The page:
Framing the Combat Stress Clinic Shooting

The deadliest soldier-on-soldier incident among U.S. servicemembers since the beginning of the Iraq war occurred yesterday. Sgt. John M. Russell has been charged with five counts of murder and one count of aggravated assault after opening fire upon staff at a combat stress clinic at Camp Liberty, Iraq.

A military spokesperson said Russell had been referred to counseling the week before the shootings and had been relieved of his weapon by his commander. While few details about Russell's mental health or treatment have emerged, the main frame that has been used to contextualize the event has been that of post-traumatic stress disorder.

A UPI analysis headlines the event as reflecting a "US Army Stress Crisis" and calls the event at least six years in the making. Other news sources are less pointed, but bring up as context the high percentage of returning veterans diagnosed with post-traumatic stress disorder and Admiral Mike Mullen's words: "“It does speak to me for the need for us to redouble our efforts in terms of dealing with the stress [of combat],” Mullen said. “It also speaks to the issues of multiple deployments [and] increasing dwell time.”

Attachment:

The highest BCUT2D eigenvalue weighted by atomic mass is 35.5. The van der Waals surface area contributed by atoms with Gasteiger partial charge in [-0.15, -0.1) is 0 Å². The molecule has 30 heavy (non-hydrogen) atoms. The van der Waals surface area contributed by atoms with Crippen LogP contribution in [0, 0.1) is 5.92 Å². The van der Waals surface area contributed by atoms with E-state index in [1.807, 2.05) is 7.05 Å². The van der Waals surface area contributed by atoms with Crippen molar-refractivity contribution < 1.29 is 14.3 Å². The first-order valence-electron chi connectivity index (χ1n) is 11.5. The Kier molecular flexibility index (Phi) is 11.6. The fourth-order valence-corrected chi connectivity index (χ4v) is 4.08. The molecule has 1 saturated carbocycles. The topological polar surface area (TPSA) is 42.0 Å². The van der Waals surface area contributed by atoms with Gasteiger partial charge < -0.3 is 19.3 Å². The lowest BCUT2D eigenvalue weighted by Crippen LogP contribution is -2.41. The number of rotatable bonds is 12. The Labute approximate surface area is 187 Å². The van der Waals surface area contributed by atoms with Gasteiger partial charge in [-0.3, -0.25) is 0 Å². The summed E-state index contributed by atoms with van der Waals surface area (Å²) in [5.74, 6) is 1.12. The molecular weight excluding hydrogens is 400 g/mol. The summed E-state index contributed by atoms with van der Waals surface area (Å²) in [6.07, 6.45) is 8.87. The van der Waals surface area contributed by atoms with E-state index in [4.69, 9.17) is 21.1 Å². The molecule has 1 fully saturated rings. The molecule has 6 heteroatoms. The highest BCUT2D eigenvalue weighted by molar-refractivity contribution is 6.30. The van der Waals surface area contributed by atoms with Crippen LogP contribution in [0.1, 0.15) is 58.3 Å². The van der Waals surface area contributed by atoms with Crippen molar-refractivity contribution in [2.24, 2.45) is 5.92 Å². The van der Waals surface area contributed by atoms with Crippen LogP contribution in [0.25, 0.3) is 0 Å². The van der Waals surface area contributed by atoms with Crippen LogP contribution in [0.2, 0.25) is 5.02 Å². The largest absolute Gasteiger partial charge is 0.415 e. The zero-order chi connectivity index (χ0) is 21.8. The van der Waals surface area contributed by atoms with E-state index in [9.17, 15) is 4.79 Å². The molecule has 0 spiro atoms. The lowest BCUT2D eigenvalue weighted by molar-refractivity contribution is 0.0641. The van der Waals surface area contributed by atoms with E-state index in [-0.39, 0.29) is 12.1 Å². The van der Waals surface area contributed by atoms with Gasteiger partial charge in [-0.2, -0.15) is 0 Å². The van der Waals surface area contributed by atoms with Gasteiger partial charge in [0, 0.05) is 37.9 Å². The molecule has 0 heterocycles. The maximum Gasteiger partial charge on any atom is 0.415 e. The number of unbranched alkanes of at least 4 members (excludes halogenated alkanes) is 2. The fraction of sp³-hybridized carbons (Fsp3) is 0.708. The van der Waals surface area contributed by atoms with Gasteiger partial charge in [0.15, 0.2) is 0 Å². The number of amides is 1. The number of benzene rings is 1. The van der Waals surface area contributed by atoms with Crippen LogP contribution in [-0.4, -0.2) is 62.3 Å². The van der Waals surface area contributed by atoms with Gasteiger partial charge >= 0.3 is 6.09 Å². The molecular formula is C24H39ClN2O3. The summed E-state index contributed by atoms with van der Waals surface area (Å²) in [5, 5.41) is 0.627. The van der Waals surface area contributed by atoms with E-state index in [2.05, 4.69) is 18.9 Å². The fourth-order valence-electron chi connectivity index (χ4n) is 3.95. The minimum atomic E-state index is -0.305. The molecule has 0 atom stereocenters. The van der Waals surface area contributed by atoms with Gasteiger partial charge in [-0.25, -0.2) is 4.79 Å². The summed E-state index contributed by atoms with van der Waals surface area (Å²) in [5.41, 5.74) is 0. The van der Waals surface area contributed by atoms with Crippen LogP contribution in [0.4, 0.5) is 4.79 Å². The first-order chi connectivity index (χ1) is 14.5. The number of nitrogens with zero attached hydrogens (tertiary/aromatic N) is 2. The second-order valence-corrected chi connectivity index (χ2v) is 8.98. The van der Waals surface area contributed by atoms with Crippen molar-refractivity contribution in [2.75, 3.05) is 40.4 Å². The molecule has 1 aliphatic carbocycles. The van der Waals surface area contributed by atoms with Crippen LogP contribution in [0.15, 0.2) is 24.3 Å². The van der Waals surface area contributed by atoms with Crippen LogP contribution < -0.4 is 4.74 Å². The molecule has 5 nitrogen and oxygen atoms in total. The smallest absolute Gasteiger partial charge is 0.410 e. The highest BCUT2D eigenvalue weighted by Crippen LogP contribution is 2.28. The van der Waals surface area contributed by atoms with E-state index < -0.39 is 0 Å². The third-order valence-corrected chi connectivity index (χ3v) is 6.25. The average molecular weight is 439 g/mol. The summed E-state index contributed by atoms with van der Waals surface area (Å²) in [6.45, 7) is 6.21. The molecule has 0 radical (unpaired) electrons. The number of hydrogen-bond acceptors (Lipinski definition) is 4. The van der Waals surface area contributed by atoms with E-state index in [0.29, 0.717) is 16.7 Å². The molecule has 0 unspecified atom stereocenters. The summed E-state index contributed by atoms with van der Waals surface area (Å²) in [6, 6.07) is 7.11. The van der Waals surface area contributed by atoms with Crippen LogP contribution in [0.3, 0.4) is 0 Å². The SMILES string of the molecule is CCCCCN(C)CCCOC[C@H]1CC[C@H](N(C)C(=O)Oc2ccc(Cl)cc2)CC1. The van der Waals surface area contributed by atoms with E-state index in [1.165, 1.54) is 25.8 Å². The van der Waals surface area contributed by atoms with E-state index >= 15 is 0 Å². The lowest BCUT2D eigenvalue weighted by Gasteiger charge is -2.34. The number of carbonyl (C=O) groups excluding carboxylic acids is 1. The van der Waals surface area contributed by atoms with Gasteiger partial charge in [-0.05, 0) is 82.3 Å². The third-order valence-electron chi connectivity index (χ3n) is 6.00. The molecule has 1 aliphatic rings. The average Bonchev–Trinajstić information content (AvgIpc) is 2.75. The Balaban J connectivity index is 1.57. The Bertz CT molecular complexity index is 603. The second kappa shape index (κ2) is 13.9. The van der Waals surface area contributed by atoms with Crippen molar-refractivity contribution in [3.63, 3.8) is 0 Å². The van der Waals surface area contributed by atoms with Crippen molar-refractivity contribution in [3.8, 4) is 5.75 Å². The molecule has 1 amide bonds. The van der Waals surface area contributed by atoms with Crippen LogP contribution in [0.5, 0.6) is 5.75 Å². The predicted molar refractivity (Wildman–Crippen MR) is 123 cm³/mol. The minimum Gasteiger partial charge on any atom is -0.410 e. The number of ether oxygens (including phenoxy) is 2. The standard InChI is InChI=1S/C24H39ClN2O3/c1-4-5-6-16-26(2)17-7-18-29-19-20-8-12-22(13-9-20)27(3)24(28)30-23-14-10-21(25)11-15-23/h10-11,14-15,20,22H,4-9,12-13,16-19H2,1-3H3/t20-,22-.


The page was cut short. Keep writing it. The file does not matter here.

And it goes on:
As journalists work to uncover more of the facts of the story, some context on mental health in general and post-traumatic stress in particular will likely prove critical — for understanding the victims and witnesses as well as the perpetrator.

But it should also be emphasized that the newsworthiness of this event is its uniqueness; not only are homicides by soldiers against their fellows extremely rare, they correlate poorly both with PTSD and with depression, a more typical response to combat stress.

For more resources, see our Tips & Tools pages for PTSD and Veterans. For an overview of post-traumatic stress disorder, see Dr. Frank Ochberg's PTSD 101 and the National Center for PTSD's clearinghouse website.